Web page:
Nurse saves Valparaiso umpire at softball nationals
"It was almost like a Bayer commercial," Paula Liles said of the incident.
For Fred Maxey, it was a too real life-or-death drama.
Maxey, 53, of Valparaiso, was umpiring the bases Aug. 2 at the ASA/USA 14-and-under Softball Nationals held in Normal, Ill., before fate introduced him to Liles, an ICU medical surgical nurse from Bremen, Ga.
"My daughter's team had just lost," Liles said of Gabby, who plays for the Georgia Force, "but we were sticking around to watch a friend of Gabby's who plays on another team (the East Cobb, Ga. Bullets)."
Maxey was working the game involving the Bullets when he started experiencing shortness of breath. Soon, Maxey was down on his knees.
"I first saw him waving his arms, and I could see he was having some heart problems," said Liles, who quickly took charge of the situation.
Maxey has had a history of coronary problems, and twice survived heart attacks. He has a pacemaker and a defibrillator installed in his chest. During the game, his defibrillator was going off.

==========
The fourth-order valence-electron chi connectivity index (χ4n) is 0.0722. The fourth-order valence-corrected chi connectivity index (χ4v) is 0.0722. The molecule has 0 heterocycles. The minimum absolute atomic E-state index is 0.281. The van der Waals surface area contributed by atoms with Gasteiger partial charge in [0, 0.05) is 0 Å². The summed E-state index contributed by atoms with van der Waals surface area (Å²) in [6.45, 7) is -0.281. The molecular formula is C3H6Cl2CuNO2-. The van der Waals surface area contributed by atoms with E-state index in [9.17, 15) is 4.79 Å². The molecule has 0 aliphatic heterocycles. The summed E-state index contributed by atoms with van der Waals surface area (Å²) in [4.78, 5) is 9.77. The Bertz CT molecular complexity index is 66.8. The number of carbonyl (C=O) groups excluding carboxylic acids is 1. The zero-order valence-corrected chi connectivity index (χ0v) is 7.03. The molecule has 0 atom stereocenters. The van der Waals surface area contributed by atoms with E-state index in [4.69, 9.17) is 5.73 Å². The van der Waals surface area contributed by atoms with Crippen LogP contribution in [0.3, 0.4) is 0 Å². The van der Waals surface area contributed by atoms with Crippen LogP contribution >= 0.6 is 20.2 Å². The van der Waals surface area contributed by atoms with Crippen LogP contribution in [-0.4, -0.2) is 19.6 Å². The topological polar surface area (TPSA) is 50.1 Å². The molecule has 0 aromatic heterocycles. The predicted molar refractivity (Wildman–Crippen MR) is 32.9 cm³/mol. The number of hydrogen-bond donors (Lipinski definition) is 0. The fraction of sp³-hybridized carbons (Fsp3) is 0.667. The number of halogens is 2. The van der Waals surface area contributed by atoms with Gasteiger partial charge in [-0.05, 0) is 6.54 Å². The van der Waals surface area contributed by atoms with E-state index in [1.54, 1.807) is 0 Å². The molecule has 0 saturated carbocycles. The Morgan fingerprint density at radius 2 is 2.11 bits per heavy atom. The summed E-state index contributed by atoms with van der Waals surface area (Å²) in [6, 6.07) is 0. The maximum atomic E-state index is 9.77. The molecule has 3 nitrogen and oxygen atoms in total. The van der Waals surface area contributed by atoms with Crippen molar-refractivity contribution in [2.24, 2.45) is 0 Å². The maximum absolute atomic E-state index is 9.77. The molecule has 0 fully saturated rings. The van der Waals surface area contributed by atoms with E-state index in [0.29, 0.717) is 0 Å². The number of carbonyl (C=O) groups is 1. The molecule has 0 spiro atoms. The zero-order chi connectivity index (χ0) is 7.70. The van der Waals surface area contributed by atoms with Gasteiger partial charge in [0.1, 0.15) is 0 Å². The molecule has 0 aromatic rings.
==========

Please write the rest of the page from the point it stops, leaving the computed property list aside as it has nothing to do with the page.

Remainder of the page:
"The people at the park were quick to act, and God bless them," Liles said, "but they were bringing out a (external) defibrillator, and with someone with one already in his chest, that's not going to do any good, and may even mess things up worse."
Maxey was having a hard time communicating, but was able to convey to Liles that his defibrillator was going off.
"That's when I asked if anyone had any aspirin," Liles said of a remedy for a situation she often encounters. "I had him chew on the aspirin.
"We were later told that the aspirin likely saved his life," Liles said -- aspirin dissolves clots in blood vessels that occur when an internal defibrillator malfunctions. "So whoever handed me the aspirin is the real hero."